examples How much current is drawn by a 60 Watt light bulb connected to a 120 V power line? Solution: P = 60 W = I  V = I  120 so I = 0.5 Amps (A) What is the resistance of the bulb? Solution: V = I R  120 V = ½ A  R so R = 240 , or R = V/I How much current is used by a 2000 W hair dryer plugged into a 120 V power source?  P = I V  I = P / V = 2000W / 120 V  17 A

extension cords and power strips extension cords are rated for maximum current  you must check that whatever is plugged into it will not draw more current than the cord can handle safely. power strips are also rated for maximum current  since they have multiple inputs you must check that the total current drawn by everything on it does not exceed the current ratingcurrent rating

Parallel and Series Connections Parallel connection All bulbs have the same voltage = 12 V. The current provided by the battery is divided equally among the 3 light bulbs. 12 V +  +  Series connection The same current passes through each light bulb. Each bulb has a voltage of 4 V across it.

Unsafe practices Must have capacity to carry all current

1.5 V Simple direct current (DC) electric circuits Exercise: given a battery, some wire and a light bulb, connect them so that the bulb is on. The battery polarity +/- does not matter, Either way the bulb Will be on.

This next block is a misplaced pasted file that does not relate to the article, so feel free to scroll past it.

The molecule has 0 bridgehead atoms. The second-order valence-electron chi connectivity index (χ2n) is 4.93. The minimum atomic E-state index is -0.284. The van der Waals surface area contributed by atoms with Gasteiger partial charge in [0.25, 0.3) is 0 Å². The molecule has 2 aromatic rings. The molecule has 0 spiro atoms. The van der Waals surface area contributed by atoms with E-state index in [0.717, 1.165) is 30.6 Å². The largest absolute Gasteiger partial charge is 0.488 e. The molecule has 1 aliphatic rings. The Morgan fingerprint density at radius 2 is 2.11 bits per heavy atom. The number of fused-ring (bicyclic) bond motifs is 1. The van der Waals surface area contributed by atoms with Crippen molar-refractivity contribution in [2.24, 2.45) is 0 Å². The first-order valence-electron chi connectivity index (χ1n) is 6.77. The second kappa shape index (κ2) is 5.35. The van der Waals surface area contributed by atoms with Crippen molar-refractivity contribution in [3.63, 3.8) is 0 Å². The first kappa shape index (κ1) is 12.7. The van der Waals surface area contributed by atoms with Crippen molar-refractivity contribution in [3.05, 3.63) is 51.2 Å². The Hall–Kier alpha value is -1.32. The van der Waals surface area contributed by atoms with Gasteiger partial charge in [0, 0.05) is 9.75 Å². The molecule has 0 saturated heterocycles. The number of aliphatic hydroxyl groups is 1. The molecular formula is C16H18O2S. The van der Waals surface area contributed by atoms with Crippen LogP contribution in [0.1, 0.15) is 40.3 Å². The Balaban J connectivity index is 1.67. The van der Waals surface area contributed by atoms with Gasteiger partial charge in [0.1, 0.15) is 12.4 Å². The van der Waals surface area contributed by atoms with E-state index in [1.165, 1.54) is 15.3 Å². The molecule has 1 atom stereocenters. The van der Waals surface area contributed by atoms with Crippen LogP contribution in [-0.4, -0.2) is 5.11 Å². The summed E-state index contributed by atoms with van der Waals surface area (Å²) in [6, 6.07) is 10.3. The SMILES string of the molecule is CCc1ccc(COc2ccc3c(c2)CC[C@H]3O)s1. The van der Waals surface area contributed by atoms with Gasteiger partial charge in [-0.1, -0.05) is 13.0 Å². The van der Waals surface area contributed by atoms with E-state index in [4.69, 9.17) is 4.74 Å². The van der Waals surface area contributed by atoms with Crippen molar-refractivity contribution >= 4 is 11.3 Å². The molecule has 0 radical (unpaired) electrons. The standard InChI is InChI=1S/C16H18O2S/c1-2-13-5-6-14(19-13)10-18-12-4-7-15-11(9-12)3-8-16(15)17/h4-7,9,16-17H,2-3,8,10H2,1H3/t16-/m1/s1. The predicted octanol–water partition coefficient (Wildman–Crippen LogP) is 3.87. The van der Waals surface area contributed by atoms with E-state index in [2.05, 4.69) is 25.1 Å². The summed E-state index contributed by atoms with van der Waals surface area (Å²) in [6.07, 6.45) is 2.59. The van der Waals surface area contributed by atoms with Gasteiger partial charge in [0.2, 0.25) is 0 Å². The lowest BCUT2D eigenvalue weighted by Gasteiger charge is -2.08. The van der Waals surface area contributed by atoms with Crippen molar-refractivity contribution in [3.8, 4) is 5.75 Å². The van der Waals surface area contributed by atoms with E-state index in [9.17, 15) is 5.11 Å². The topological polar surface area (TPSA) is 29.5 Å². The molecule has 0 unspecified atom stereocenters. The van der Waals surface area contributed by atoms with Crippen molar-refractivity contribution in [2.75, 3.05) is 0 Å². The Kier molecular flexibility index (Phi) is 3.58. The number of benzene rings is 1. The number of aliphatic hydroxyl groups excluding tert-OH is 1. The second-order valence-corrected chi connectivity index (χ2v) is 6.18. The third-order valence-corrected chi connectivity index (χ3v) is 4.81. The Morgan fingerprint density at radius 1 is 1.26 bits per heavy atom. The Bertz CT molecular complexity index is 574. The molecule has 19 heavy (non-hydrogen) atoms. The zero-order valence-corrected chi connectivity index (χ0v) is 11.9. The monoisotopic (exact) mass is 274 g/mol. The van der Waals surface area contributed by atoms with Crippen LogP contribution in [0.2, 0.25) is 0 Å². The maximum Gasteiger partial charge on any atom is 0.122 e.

Electric circuits - key points a circuit must provide a closed path for the current to circulate around when the electrons pass through the light bulb they loose some of their energy  the conductor (resistor) heats up we refer to conductors as resistors because they impede (resist) the flow of current. the battery is like a pump that re-energizes them each time they pass through it the current flows in the direction that is opposite to the direction that the electrons travel Ohm’s law is the relation between current, voltage nad resistance: V = I R

What is DC (direct current) ? With DC or direct current the current always flows in the same direction this is the type of current you get when you use a battery as the voltage source. the direction of the current depends on how you connect the battery the electricity that you get from the power company is not DC it is AC (alternating). We will discuss AC in the next lecture

connecting batteries  do’s and don’ts Duracell + don’t connect a wire from the + side to the – side, this shorts out the battery and will make it get hot and will shorten its lifetime. Do not do this

dueling batteries Duracell + + The batteries are trying to push currents in opposite directions  they are working against each other. This does not work. Do not do this

Duracell + + Proper battery connections Connecting two 1.5 volt batteries gives like this gives 3.0 volts.

Batteries in parallel Duracell + + This connection still gives 1.5 volts but since there are 2 batteries it will provide electrical current for a longer time 1.5 V D Cell

Longer lasting power series and parallel combination This connection provides 3.0 volts and will provide power for a longer amount of time ++ 1.5 V ++ Series connection [ – + – + ] gives 3.0 V Parallel connection [ – + ] [ – + ] provides 3.0 V